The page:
Local people spoke to Socialist Equality Party (SEP) members campaigning for an independent workers’ inquiry into the Weliweriya water pollution.
A three-wheeler taxi driver said: “This [the shifting of the factory] is not a victory for the people. Groundwater in the area has already been polluted. Even if the factory is removed, this disaster will not be over, even after 20 years, I think. An independent workers’ inquiry is needed to expose the disastrous conditions produced by production for profit.”
A worker sacked during a strike in March 2013 commented: “Our problems can’t be solved under these governments. A workers’ inquiry into water pollution and on workers’ problems is very valuable in unmasking the truth.” He worked at the Venigros factory in Weliweriya for 12 years before being sacked for striking against the victimisation of workers. He said the conditions in the factory were bad when he worked there.
A driver said: “I buy two bottles of water per day for our baby. We use well water for drinking and bathing. We know it is polluted. The government is not giving us clean water, but they spend money holding night car races in Colombo. It is good to have a workers’ inquiry. How many governments have ruled this country? How many commissions have been appointed? But they have brought nothing good for the people. I think we can learn the truth only from this type of inquiry.”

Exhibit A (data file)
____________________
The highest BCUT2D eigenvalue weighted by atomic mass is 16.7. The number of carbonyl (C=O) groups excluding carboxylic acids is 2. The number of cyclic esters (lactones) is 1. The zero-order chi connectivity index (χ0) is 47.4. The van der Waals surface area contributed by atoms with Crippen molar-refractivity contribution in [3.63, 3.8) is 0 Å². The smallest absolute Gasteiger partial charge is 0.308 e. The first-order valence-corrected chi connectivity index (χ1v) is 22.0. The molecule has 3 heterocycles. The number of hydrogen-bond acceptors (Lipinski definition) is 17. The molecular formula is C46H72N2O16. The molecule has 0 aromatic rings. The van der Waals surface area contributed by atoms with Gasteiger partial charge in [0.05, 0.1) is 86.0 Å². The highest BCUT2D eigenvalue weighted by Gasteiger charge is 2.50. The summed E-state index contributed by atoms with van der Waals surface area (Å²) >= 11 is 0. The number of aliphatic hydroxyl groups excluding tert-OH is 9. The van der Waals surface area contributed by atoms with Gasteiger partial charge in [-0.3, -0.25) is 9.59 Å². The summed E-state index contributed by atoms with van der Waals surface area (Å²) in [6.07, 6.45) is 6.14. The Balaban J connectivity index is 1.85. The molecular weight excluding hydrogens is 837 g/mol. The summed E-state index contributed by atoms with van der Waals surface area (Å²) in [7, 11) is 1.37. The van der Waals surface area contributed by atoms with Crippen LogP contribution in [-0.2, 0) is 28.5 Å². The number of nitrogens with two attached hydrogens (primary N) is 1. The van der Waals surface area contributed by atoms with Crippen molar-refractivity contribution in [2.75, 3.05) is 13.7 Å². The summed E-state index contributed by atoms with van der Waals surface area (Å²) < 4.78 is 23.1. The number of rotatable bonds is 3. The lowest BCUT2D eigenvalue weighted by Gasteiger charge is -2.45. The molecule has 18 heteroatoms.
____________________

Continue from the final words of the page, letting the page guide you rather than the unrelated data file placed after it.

The Independent Workers’ Inquiry is collecting information about the pollution of the area’s water by the Venigros factory and the threat posed to villagers and workers. It is also investigating the conditions facing workers in the factory and probing who was responsible for the August 1 killings. The inquiry will examine how to solve the broader issue of industrial pollution that faces residents and workers.
We urge workers, youth and other people to join in the Workers’ Inquiry.
Our address is:
Independent Workers’ Inquiry Committee on the Weliweriya Water Pollution,
716 1/1, Kotte Road
Telephone: 011-286923 or 011-3096987